Three proposals for Humber Gap

City staff have come up with three proposals to close the Humber Gap—the missing part of the recreational trail between Cruickshank Park and Crawford–Jones Memorial Park.

The Humber Gap is a royal pain. It divides the wonderful, long path that runs to Lake Ontario (and beyond) from 30 km of trails to the north—and “is a discontinuity in the future Loop Trail, a 65 km off road, multi-use ring that will connect multiple ravines, neighbourhoods and trail systems throughout Toronto.”

But boy, is it a tough problem to solve. There is a railway, a river, a bridge, an arterial road, landowners, and an expensive private golf course. There are no simple solutions.

City staff have come up with three complicated ones.

The first would impinge on the private landowners and golf course, but create a lovely, entirely off-road path with two boardwalks crossing the river.

From the city presentation

Bike and foot traffic would no longer have to climb up the stairs and fend with the dangerous traffic squeezed close by the railway bridge. But, as staff note, it would impinge on the golf course and a land trust.

The second option is much worse from the point of view of a trail user. Instead of crossing and re-crossing the river, there would be a cantilevered trail and a boardwalk on the east side of the river, and there would be no conflict with the golf course. The path would run alongside the trail on Metrolinx property into the ravine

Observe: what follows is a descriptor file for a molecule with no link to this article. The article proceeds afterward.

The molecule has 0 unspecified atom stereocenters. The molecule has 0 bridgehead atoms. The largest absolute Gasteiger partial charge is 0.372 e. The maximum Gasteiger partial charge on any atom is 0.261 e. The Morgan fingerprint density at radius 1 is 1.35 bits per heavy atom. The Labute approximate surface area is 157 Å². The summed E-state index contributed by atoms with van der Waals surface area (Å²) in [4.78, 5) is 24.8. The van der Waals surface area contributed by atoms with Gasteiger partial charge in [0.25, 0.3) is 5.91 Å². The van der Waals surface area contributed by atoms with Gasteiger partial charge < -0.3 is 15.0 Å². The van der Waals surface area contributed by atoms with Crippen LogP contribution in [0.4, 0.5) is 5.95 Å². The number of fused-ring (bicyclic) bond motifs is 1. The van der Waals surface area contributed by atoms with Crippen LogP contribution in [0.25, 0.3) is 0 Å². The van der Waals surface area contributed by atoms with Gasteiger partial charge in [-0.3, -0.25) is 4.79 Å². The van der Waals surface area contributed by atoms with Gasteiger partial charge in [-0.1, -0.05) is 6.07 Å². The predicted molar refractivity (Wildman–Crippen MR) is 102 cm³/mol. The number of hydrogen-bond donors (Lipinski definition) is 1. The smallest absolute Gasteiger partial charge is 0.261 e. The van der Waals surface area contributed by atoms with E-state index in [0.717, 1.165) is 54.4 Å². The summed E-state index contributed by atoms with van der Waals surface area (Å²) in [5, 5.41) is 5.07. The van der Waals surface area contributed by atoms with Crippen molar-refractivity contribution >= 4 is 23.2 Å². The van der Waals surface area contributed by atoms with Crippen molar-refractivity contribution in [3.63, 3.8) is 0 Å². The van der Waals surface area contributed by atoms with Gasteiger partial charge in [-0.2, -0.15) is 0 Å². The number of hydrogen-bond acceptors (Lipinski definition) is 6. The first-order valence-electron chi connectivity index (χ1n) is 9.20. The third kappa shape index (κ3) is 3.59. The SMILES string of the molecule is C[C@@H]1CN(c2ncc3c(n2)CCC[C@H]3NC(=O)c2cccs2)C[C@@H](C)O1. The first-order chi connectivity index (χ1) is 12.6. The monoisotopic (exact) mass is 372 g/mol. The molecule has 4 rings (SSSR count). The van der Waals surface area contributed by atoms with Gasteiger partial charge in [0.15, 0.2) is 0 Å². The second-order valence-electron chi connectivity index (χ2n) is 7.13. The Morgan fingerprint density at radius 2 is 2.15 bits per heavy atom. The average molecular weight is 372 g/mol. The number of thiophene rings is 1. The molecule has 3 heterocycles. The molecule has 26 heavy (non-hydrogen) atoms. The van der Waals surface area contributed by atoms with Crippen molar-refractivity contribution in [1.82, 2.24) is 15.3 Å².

From the city

However, trail users would still be forced up and out of the valley, and under the extremely unpleasant, narrow, railway bridge. It would also be expensive.

The third option is the worst for trail users and a pain for drivers. (It’s my money for what we’ll get, too.) It is roughly what we have now, but with a proper bike lane on Weston Road instead of weakling sharrows.

From the city

The bike path would impinge on the sidewalk under the bridge and could force narrower lanes there, too, where traffic is, honestly, already pretty awful. Further along, Weston could lose a lane of traffic.

This plan is, however, cheap.

Subsequent subterranean stunner

Your humble correspondent somehow missed a big, beautiful story. Though we covered one section of the Pan Am Path mural, somehow an equally wonderful section missed my attention. Just a little further up the path, past the break and under the 401, the Essencia Art Collective created an amazing mural of trippy, gritty art over 8 days in May.

I offer this as compensation for my failures: I found out that this is also the group that made the fantastic aquatic mural as you pull off Black Creek Drive onto Jane.